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Tightening cybersecurity obligations – the NIS2 directive

The Network and Information Security directive (NIS2) introduces new rules to advance a high common level ofcybersecurity across the EU – both for companies and countries. It also strengthens cybersecurity requirements for medium-sized and large entities that operate and provide services in key sectors.

An update of the 2016 NIS directive, aim aims to improve clarity and implementation as well as address fast-paced developments in this area. It covers more sectors and activities than before, streamlines reporting obligations, and addresses supply chain security. After approval by Parliament and EU countries in the Council in November 2022, member states have 21 months to implement it.

Top sectors affected by cybersecurity threats Cybersecurity threats in the European Union are affecting vital sectors. According to Enisa, the top six sectors affected between June 2021 and June 2022 were:

  1. Public administration/government (24% of incidents reported)

  2. Digital service providers (13%)

  3. Services (12%)

  4. Finance/banking (9%)

  5. Health (7%)

Prime Cybersecurity Threats

Ransomware - Ransomware is considered the most worrying threat at the moment, with cybercriminals using increasingly sophisticated extortion techniques.

Malware - Includes viruses, worms, Trojan horses, and spyware. After the drop in use associated with Covid-19, malware is on the rise again.

Social engineering threats - Exploiting human error or behavior to extract information, which includes techniques such as phishing (via email) and smishing (via text message).

Threats against data - 82% of data breaches involve a human element. Manipulation of people and human errors are among the main patterns.

Threats against availability - Denial of service - Distributed denial-of-service (DDoS) attacks are getting larger and more complex and are moving towards mobile networks and Internet of Things devices.

Threats against availability - Availability of the Internet - This includes the physical take-over and destruction of Internet infrastructure. According to the Ukrainian government, around 15% of the country’s internet infrastructure had been destroyed as of June 2022.

Disinformation/ misinformation - AI is becoming central in creating and spreading disinformation, for example through deepfake technology and bots impersonating people.

Supply chain threats - Attacking, for example, a service provider in order to access customer data. The complexity of supply chains has increased the risk and consequences. of these attacks for many organizations.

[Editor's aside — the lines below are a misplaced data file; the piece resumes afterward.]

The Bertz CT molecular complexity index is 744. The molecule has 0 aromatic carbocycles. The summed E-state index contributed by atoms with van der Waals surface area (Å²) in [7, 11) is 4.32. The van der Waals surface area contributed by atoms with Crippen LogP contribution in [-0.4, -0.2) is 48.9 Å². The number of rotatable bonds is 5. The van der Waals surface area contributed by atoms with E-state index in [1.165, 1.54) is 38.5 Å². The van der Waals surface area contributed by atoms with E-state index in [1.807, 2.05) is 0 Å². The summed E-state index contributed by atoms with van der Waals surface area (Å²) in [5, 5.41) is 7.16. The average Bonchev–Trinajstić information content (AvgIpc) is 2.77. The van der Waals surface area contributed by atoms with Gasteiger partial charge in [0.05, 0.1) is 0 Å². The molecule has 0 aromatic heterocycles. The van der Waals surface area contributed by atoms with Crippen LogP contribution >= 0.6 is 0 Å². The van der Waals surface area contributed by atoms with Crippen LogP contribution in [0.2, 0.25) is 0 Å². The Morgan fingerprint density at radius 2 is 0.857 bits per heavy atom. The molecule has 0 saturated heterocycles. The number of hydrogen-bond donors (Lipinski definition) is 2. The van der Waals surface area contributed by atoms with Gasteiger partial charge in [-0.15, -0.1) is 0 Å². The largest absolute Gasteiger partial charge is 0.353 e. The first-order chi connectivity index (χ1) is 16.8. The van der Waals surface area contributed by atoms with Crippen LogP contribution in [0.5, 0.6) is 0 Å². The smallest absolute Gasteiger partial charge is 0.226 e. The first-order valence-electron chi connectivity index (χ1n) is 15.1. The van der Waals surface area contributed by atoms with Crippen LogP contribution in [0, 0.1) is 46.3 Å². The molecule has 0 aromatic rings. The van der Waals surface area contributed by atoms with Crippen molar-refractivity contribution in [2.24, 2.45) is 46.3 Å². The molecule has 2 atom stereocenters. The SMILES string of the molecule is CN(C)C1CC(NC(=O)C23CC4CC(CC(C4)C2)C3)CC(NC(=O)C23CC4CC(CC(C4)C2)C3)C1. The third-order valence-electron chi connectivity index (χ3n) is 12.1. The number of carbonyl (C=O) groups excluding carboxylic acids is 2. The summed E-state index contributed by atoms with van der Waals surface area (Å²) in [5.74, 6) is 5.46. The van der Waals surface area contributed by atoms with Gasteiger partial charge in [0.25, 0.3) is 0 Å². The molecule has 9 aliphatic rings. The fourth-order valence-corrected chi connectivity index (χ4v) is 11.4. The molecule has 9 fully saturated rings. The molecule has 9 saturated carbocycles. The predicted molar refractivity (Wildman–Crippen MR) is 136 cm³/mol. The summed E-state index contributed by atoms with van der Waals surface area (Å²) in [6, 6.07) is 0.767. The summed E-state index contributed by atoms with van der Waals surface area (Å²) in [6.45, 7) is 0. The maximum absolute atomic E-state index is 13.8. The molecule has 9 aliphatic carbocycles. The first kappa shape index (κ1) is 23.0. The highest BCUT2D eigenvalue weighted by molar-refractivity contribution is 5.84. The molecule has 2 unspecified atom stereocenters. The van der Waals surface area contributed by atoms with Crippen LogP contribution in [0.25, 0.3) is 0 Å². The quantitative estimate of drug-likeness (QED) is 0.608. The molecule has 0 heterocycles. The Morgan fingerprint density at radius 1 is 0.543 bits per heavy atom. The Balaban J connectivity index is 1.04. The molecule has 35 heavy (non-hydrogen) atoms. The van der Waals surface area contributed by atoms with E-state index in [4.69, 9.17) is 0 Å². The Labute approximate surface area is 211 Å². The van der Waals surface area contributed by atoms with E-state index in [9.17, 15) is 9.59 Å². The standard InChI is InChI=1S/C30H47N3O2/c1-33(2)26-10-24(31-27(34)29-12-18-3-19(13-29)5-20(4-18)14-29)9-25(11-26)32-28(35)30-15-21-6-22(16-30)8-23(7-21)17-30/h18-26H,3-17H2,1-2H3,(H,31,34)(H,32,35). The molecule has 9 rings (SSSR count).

The answer to evolving cybercrime? Layered security

Protecting yourself from cybercrime with simple backup and antivirus solutions is simply not enough. Your basic cybersecurity hygiene should include technologies and procedures that will ensure basic resilience and quick recovery in case a disaster occurs:

The mentioned technologies are just a bare minimum that should protect you from most common incidents and ensure you are able to recover in the worst-case scenario. On top of these services, you should consider stacking other solutions and best practices like end-user education and awareness training that should help your employees recognize the most common threats like Phishing attacks. You should implement PAM (Privilege Access Management) solution to control privilege escalation, and usage of privileges and detect malicious behavior. You should consider implementing best practices like configuration check-ups, continuous discovery, and multi-factor authentication. If your business is data-driven, you should consider implementing MFA for file access and data-exfiltration protection solutions.

How high you will go and what solutions will you implement will depend on your environment and business type. Regardless of the approach, you need to have a cybersecurity baseline that will protect you from worst-case scenarios as well as procedures to define the steps required to take in those situations.

About autor

Siniša Vojtek Siniša Vojtek CEO & Co-founder

IT enthusiast with 10+ years of experience. Working with IT Resellers, IT Service providers and global IT vendors on technology stack and IT services that are essential building block for every successful business.